Question about stopping time : what would be $M_{\tau}$ if $\{\tau\leq t\}\notin \mathcal F_t$?

I really have difficulties by really understand in why stopping times are interesting.

Let $$(\Omega ,\mathcal F,\mathbb P)$$ a probability space, $$(M_t)_{t\geq 0}$$ a stochastic process and let $$(\mathcal F_t)_{t\geq 0}$$ an adapted filtration. Let $$\tau:\Omega \to [0,\infty )$$. What would be the problem if $$\{\tau\leq t\}\notin \mathcal F_t$$ ?

So we have that $$M_{\tau}:\Omega \to \mathbb R$$ defined by $$(M_{\tau})(\omega )=M_{\tau(\omega )}(\omega )$$. I can imagine that if $$\{\tau(\omega )\leq t\}\notin \mathcal F_t$$ then for $$\omega \in \Omega$$ s.t. $$\tau(\omega )=t$$, then $$M_{\tau(\omega )}=M_t$$ could not be in $$\mathcal F_t$$ (but I'm not even sure). I'm quite confuse with that because $$\mathcal M_t\in \mathcal F_t$$... Any clarification is welcome.

• I think you are correct that the stopped process then may not be measurable, since $M$ is also defined on $\Omega$.
– user88923
Commented May 8, 2019 at 8:18

I think that I can give a motivating example that shows what kinds of problems arise for random times that are not stopping times, i.e. $$\tau:\Omega\to[0,\infty)$$ such that there exists $$s$$ when $$\{\tau\leq s\}\notin\mathcal{F}_s$$. Maybe you've seen this example, so I apologize if so.

So, here's the example. Say that I am gambling, and that $$M_t$$ is my amount of money at time $$t$$. It would be nice if I could know when I should quit, or in other words the time when I have the most money: $\tau=\inf\ \{ t : M_t\geq M_s \forall s \}.$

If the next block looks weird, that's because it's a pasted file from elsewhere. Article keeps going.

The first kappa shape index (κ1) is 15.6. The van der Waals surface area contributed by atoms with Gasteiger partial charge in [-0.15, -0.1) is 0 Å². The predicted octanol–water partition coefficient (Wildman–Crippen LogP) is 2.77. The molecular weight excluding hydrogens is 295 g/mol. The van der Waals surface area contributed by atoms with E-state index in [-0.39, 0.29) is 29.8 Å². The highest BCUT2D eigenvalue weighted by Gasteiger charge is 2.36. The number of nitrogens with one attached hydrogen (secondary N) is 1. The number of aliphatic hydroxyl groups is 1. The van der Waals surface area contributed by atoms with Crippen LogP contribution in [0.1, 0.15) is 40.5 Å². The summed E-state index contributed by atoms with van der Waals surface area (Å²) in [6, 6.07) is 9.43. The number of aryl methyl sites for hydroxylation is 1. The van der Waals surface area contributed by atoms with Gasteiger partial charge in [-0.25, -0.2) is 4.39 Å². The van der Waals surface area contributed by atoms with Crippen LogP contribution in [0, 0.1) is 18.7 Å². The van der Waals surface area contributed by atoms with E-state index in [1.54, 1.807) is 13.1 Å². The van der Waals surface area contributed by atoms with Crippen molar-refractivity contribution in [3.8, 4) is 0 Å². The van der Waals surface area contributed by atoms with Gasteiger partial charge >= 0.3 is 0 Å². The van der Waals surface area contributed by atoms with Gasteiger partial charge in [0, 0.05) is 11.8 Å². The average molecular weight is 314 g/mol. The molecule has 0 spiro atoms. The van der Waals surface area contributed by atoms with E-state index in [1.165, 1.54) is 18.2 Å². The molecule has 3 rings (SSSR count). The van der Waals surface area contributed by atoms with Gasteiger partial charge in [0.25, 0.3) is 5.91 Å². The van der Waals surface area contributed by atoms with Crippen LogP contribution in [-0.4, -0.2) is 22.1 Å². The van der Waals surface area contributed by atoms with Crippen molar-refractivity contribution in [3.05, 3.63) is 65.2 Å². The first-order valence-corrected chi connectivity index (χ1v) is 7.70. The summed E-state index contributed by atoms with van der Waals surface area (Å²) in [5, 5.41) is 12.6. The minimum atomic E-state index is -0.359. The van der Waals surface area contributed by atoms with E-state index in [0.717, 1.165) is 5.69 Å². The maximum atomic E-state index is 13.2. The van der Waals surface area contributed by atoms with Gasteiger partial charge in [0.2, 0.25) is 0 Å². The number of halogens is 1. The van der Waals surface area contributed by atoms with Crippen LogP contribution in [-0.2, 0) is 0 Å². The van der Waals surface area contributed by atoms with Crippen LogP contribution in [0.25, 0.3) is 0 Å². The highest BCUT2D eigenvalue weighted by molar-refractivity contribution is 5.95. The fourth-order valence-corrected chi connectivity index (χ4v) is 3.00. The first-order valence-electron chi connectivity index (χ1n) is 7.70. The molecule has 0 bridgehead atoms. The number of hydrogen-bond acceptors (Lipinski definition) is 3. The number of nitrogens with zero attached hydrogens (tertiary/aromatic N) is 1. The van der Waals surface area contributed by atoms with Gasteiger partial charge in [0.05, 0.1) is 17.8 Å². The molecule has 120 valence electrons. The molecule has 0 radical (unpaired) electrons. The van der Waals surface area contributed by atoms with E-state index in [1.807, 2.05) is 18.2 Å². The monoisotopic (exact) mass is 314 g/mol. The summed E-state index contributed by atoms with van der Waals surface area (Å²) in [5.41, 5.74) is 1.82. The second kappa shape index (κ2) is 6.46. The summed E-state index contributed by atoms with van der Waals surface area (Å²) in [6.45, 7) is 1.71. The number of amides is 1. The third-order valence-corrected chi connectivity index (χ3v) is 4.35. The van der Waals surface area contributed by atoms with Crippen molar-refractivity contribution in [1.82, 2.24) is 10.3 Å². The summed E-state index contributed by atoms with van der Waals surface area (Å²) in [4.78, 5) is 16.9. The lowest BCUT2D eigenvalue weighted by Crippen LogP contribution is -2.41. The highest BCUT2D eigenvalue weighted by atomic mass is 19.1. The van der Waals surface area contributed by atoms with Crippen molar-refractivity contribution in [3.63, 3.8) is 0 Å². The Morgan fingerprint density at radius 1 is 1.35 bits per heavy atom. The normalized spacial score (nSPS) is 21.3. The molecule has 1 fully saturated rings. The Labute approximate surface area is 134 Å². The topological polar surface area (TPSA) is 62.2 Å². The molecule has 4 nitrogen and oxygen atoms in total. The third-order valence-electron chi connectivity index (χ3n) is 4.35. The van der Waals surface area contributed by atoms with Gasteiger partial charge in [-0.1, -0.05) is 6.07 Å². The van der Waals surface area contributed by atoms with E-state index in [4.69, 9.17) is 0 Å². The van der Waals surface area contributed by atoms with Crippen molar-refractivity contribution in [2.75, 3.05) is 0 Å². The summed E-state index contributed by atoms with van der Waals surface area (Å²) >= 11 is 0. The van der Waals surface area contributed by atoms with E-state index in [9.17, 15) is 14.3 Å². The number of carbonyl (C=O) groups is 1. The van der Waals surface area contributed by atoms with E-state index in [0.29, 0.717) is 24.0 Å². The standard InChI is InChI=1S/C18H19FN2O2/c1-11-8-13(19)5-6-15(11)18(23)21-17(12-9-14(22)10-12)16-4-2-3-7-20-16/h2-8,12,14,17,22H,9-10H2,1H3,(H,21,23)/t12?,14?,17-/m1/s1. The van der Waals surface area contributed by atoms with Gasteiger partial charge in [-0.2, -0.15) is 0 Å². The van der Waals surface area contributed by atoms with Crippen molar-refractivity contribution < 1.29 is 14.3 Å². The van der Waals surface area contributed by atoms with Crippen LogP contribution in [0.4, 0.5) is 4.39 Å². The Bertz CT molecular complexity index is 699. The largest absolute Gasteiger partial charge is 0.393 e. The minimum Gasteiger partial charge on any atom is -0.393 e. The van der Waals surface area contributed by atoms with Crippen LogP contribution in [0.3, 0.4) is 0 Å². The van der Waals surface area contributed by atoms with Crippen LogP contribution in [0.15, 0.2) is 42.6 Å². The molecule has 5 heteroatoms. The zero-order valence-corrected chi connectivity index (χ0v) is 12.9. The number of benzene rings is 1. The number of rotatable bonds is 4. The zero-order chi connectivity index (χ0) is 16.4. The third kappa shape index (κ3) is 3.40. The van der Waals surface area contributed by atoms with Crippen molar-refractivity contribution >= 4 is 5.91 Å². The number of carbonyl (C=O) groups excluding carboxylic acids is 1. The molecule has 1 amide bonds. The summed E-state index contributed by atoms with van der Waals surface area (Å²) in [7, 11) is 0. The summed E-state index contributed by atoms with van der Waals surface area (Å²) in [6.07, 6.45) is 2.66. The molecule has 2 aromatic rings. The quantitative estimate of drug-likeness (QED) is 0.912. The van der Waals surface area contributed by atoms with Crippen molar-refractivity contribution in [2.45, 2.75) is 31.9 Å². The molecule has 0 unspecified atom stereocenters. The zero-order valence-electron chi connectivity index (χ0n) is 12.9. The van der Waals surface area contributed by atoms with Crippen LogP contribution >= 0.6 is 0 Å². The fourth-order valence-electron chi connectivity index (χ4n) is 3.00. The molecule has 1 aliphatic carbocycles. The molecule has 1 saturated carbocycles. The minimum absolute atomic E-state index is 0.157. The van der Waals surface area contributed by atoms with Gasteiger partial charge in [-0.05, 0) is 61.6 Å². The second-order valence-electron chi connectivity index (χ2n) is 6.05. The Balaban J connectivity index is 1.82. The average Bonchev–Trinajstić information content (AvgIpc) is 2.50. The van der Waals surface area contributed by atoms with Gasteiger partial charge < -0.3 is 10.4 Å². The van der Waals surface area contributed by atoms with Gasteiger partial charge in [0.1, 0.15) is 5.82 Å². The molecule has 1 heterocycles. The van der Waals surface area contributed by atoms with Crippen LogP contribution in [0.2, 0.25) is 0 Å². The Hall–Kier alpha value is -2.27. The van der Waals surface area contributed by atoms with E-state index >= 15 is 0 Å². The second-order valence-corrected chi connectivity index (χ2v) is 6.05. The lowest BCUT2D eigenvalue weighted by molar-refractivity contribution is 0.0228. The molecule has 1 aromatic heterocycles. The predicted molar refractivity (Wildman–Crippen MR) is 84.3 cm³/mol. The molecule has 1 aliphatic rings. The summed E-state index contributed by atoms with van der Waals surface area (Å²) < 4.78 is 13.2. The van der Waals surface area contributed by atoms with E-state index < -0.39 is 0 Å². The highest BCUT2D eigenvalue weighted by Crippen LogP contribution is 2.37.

I claim that $$\tau$$ is not a stopping time. To see this, note that the event $$\{\tau\leq s\}$$ is the same as the event $$\{\exists t\leq s: M_t\geq M_q\forall q>s\}$$. This depends on $$M_q$$ for $$q>s$$ so this event is clearly not contained in $$\mathcal{F}_s$$. The stopped process $$M_\tau$$ represents my maximum cash if I keep playing, and I would really like to know it, but it's not something I could ever actually expect to know.

(This also addresses something in your question -- in this example, the event $$\{M_t=M_\tau\}$$ is definitely not contained in $$\mathcal{F}_t$$. For this example that is the same as the event $$\{\tau=t\}$$, which is the event that I should stop playing right now.)

So, to me this gives an intuition for why people care about stopping times. The idea behind the definition "$$\tau$$ is a stopping time $$\iff$$ $\{ \tau=t \} \in\mathcal{F}_t$ for all $$t$$" is that $$\tau$$ should not make use of information from the future. So, it helps us model quantities that correspond to measurable events in our filtration. If the filtration is meaningful as part of a model of the world, then that's helpful.

The other thing is that the definition of stopping times allows for optional stopping theorems.

I think that maybe looking at an application could be helpful too, since all of these gambling examples can get a little boring. If you've ever seen Erdos-Renyi random graphs, then maybe this paper studying the phase transition to the existence of a giant connected component using martingales and stopping times could be of interest. This paper makes use of optional stopping type theorems.